It is hard to recall a New Zealand Prime Minister being so critical of an Australian government.
But Jacinda Ardern was provoked by the Australian government's decision to foist one of its homegrown terrorists onto New Zealand.
Ardern has accused Australia of acting in bad faith for its decision to wash its hands of a woman, formerly a dual citizen of both countries, who joined the terrorist Isis group and who has turned up in Turkey with two young children.
Ardern did not exactly accuse Australia of being immoral when she unexpectedly unleashed her demarche in front of reporters at Parliament today.
But her tone suggested that the word comes close to what she thinks – and not without cause.
A 6-year girl left New Zealand for Australia, she was raised there by her family who are still there, she gained Australian citizenship there, was radicalised there and travelled to Syria on her Australian passport to join Isis.
The intelligence agencies of both countries knew it could be a looming problem if she survived, and Ardern raised it with Australian Prime Minister Scott Morrison in 2018.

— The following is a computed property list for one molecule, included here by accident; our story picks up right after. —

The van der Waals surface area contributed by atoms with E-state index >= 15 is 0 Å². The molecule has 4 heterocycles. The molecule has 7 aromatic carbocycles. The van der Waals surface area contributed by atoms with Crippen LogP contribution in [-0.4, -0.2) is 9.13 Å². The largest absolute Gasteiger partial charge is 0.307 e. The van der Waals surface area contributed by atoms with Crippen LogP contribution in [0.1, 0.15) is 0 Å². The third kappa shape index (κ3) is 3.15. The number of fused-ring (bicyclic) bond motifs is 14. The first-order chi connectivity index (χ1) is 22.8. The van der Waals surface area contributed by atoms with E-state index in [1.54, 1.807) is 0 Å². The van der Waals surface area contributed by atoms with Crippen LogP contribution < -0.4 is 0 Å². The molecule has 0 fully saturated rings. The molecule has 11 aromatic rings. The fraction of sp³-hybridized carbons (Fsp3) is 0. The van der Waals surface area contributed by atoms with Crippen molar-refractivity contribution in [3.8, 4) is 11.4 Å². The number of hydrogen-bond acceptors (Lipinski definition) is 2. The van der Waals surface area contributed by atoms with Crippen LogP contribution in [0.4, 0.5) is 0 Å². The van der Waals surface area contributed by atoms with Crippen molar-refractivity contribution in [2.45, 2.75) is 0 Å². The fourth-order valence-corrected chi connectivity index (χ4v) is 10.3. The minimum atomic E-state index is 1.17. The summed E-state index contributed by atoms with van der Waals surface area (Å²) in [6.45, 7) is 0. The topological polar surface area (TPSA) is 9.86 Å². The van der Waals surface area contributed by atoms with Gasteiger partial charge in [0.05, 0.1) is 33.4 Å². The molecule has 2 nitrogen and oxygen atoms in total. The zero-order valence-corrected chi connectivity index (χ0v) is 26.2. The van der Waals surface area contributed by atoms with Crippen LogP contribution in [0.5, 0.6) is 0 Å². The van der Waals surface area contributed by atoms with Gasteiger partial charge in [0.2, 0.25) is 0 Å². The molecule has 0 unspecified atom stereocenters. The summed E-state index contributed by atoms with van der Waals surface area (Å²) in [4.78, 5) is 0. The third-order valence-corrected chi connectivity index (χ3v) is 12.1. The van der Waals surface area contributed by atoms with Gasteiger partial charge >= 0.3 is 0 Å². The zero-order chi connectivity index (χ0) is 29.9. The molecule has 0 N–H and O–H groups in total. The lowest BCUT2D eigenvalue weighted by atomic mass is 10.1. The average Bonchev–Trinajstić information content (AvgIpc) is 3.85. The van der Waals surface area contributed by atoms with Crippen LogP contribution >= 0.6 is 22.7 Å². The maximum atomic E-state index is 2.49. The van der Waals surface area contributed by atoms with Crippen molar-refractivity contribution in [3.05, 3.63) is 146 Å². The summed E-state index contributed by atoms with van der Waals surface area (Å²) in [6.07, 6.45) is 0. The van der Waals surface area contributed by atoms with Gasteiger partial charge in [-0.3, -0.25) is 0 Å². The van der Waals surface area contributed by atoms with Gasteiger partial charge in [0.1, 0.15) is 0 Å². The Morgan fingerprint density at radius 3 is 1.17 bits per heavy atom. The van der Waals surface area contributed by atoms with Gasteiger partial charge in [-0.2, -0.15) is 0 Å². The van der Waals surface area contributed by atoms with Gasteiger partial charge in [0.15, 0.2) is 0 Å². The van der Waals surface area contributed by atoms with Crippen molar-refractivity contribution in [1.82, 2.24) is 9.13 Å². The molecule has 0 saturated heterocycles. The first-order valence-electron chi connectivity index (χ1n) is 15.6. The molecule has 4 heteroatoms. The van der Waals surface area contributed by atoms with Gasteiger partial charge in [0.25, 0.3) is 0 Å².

Australia's response was to revoke her citizenship in 2019, ensuring it was New Zealand's problem alone to deal with.
For a country that prides itself on its "fair go" ethos, it fails to meet the test.
And that was reflected in Ardern's criticism of Australia's actions, after news that a so-called "New Zealand" woman, Suhayra Aden, had turned up in Turkey from Syria.
"We will put our hands up when we need to own a situation," Ardern said. "We would expect the same from Australia.
"They did not act in good faith," she said.
"I think New Zealand, frankly, is tired of having Australia export its problems."
Former National Foreign Minister Gerry Brownlee said New Zealand had to respect Australia's decision.
But there is a difference between respecting its right to make the decision, and the actual decision.
It is difficult to respect a decision that treats its neighbours with such disrespect.
Morrison told reporters in Canberra that the decision was on the basis of national security interests.
Ardern warned Morrison back in 2019 she would be going public with his decision, and then again this morning she reminded him that she would be revealing what sat behind the news.
It certainly puts some context to Ardern's statement in February last year when standing next to Morrison, she strongly condemned the Australian policy of deporting 501s – many of them criminals born in New Zealand but raised in Australia.
Australian and New Zealand leaders have been fond of saying that we are family – maybe so but this is turning into a long-lasting feud based on morality.
The one positive aspect of the feud is that at least the leaders are maintaining regular contact.